Terme di Nettuno: Hall of Amphitrite, Neptune's wife, floor mosaic
Neptune and Amphitrite as well as Oceanus and Thetys with their court of sea-monsters are perhaps the most common subject of Roman mosaics. You may wish to see some other examples of floor mosaics portraying them (they all open in other windows): Neptune riding his chariot at the Museum of Bardo in Tunis; Amphitrite at Bulla Regia, a Roman town in Tunisia; Oceanus and Thetys in a mosaic from Zeugma in eastern Turkey.
Caserma dei Vigili: (above) western end with the Hall of the Emperors; (below) eastern end with facilities
The Romans had an elaborate system for managing their towns: they had laws which are regarded as
an early approach to town planning, they had magistrates who supervised the
orderly activity of markets and the storage of supplies,
and they had firefighters/policemen in charge of handling emergencies and enforcing the law.
The firefighters/policemen were called Vigiles (those who stay awake) and It. Vigile is used for the Metropolitan Police (Vigile Urbano) and for firefighters (Vigile del Fuoco).
Caserma dei Vigili: (left) southern wall; (centre/right) latrine with an altar and a hanging shrine, both dedicated to Fortuna, Roman goddess of Luck
The barracks of the Vigiles were situated very near the River Tiber banks and they were built at the time of Emperor Hadrian.
In view of the fact that the quantity of shipping moored at night along the banks must have been enormous, and that the crews of those days were certainly not better nor quieter than those of our own, we need not wonder that special police precautions had to be taken to insure order, and to protect neighbouring property from the nocturnal inroads of marauding sailors. Vigiles, that is to say, a special body of constables and firemen, were stationed from point to point along the banks; but the expense of this night watch, and of keeping their stations in due repair, had to be met by the owners of the property facing the river, who were subject accordingly to an extra tax, called "onus vigiliarium".
Rodolfo Lanciani - Ancient Rome in the Light of Recent Discoveries - 1888
Caserma dei Vigili: (left) inscription where the name of the emperor was erased; (right) floor mosaic depicting the sacrifice of a bull in the hall preceding the emperor's shrine (a detail is used as background for this page)
One side of the courtyard was dedicated to the emperors; it is likely that a sort of flag-hoisting ceremony took place in front of it. Statues of the emperors stood on bases bearing dedicatory inscriptions. A long inscription where the name of the emperor was erased was usually believed to have been dedicated to Emperor Geta who was killed by his brother Caracalla and whose memory was damned. A deeper analysis of the text indicates that the erased name was that of Diadumenian, a young son of Macrinus, the head of Caracalla's praetorian guard who ruled the Empire for a short time after having killed his master.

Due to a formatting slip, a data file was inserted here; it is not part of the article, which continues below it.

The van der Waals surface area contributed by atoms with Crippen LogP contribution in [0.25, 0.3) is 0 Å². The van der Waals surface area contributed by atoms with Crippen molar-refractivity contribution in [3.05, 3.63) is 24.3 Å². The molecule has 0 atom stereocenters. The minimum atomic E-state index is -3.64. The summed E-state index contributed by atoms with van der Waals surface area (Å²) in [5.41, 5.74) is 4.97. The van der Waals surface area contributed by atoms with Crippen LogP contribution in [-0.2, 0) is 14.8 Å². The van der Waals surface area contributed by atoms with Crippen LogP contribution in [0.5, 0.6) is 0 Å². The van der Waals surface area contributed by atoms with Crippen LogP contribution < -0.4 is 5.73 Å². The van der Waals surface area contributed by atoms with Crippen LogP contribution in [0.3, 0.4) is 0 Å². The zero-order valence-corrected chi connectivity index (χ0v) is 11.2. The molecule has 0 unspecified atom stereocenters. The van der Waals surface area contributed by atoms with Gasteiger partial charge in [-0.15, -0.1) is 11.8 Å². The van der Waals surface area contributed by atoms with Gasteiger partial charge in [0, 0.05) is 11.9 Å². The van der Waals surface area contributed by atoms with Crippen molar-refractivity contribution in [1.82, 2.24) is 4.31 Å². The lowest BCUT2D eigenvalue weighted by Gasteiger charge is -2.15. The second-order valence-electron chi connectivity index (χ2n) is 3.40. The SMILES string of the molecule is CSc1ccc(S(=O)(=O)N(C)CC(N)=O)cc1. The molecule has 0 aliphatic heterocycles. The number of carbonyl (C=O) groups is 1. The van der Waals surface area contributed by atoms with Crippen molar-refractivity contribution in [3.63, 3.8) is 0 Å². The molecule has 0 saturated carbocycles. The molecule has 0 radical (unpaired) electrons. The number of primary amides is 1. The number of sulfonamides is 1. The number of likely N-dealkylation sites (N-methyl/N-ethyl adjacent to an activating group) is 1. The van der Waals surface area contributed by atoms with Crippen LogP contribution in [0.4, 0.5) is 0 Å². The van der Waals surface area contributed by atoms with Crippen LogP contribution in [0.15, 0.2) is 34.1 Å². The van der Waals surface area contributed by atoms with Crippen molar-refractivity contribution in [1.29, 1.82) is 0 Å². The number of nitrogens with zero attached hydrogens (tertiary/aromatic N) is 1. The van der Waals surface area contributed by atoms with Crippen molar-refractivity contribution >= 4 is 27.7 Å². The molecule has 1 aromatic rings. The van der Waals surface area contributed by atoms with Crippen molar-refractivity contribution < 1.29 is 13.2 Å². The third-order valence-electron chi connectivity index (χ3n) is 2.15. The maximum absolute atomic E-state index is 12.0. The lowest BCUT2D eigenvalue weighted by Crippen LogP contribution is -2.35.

(left) Eastern side of Caserma dei Vigili; (right) floor mosaic with symbols of provinces; (inset) symbol of the Province of Africa (today's Tunisia)
Some 300 vigiles were stationed at Ostia and on the eastern side of the barracks archaeologists have found evidence of three small caupona,
shops where wine and ready dressed meals were sold. The opening of these shops most likely occurred in the IIIrd century.
By digging below the level of the barracks archaeologists found a floor mosaic which most likely belonged to small baths which were superseded by Terme di Nettuno. They were decorated with military symbols, geometric patterns and other subjects including four heads representing the provinces of Spain, Africa, Sicily and Egypt, the main trading partners of Ostia (you may wish to see the "shipping agencies" of these provinces at Piazzale delle Corporazioni).
Houses along Via della Fontana on the western side of Terme di Nettuno
Emperor Hadrian regarded himself as an excellent architect. He might as well have claimed to be a town planner, because at Ostia, in addition to promoting the construction of public buildings, he took care of private housing. Rows of identical or highly similar houses sharing side walls were built to the west of Terme di Nettuno and Caserma dei Vigili. Stairs led to independent apartments on the upper storey.
(left) Public fountain; (right) frescoes in Casa del Soffitto Dipinto
Set against the north-west corner of the baths is a public basin where the inhabitants of the houses could draw water with buckets through a square hole in the south side. Near the fountain there is a travertine gutter with round depressions for buckets. The rooms of the houses were embellished with frescoes depicting architectural motifs in white and red against a yellow background, a pattern which was very popular in Ostia and Rome (see a beautiful example of such decoration that was found near Villa dei Sette Bassi - it opens in another window).
Directory of Sites and Monuments
Gates and Streets
Area near the Theatre
Area between the Theatre and the Forum
Area around Tempio di Ercole
Decumanus Maximus from the Forum to Cardo degli Aurighi
Area between Cardo Maximus and Via della Foce
Area between Via della Foce and Cardo degli Aurighi
Insula X of Regio III
A Residential Complex
Decumanus Maximus from Horrea di Ortensio to Semita dei Cippi
Along Semita dei Cippi
Southern Section of Cardo Maximus
Campo della Magna Mater
Decumanus Maximus from the Forum to Porta Marina
Outside the Walls
Porta Marina neighbourhood
Move on to the next step in your tour of the
Environs of Rome: Porto.